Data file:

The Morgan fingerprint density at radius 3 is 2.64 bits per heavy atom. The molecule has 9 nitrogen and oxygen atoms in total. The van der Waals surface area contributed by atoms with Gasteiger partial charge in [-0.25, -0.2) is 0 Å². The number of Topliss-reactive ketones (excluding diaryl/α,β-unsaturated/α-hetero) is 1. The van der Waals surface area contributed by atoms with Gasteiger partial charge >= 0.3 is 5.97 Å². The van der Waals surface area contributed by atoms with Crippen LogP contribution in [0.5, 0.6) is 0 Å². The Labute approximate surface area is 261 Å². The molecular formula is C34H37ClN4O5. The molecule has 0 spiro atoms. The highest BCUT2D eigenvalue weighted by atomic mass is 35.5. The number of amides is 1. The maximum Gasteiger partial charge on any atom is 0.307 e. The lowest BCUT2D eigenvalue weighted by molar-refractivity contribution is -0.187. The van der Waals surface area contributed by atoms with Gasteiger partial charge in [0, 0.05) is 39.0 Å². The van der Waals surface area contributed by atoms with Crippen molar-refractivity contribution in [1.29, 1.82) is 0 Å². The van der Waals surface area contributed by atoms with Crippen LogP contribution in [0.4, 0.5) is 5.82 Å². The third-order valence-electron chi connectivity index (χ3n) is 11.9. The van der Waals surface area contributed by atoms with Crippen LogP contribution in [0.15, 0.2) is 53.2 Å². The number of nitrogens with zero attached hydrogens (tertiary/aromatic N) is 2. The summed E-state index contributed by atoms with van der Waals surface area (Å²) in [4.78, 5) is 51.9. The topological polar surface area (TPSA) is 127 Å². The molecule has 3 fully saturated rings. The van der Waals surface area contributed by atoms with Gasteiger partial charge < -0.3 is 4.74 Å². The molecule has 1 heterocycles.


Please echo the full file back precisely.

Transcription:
The Morgan fingerprint density at radius 3 is 2.64 bits per heavy atom. The molecule has 9 nitrogen and oxygen atoms in total. The van der Waals surface area contributed by atoms with Gasteiger partial charge in [-0.25, -0.2) is 0 Å². The number of Topliss-reactive ketones (excluding diaryl/α,β-unsaturated/α-hetero) is 1. The van der Waals surface area contributed by atoms with Gasteiger partial charge >= 0.3 is 5.97 Å². The van der Waals surface area contributed by atoms with Crippen LogP contribution in [0.5, 0.6) is 0 Å². The Labute approximate surface area is 261 Å². The molecular formula is C34H37ClN4O5. The molecule has 0 spiro atoms. The highest BCUT2D eigenvalue weighted by atomic mass is 35.5. The number of amides is 1. The maximum Gasteiger partial charge on any atom is 0.307 e. The lowest BCUT2D eigenvalue weighted by molar-refractivity contribution is -0.187. The van der Waals surface area contributed by atoms with Gasteiger partial charge in [0, 0.05) is 39.0 Å². The van der Waals surface area contributed by atoms with Crippen molar-refractivity contribution in [1.29, 1.82) is 0 Å². The van der Waals surface area contributed by atoms with Crippen LogP contribution in [0.4, 0.5) is 5.82 Å². The third-order valence-electron chi connectivity index (χ3n) is 11.9. The van der Waals surface area contributed by atoms with Crippen LogP contribution in [0.15, 0.2) is 53.2 Å². The number of nitrogens with zero attached hydrogens (tertiary/aromatic N) is 2. The summed E-state index contributed by atoms with van der Waals surface area (Å²) in [4.78, 5) is 51.9. The topological polar surface area (TPSA) is 127 Å². The molecule has 3 fully saturated rings. The van der Waals surface area contributed by atoms with Gasteiger partial charge < -0.3 is 4.74 Å². The molecule has 1 heterocycles.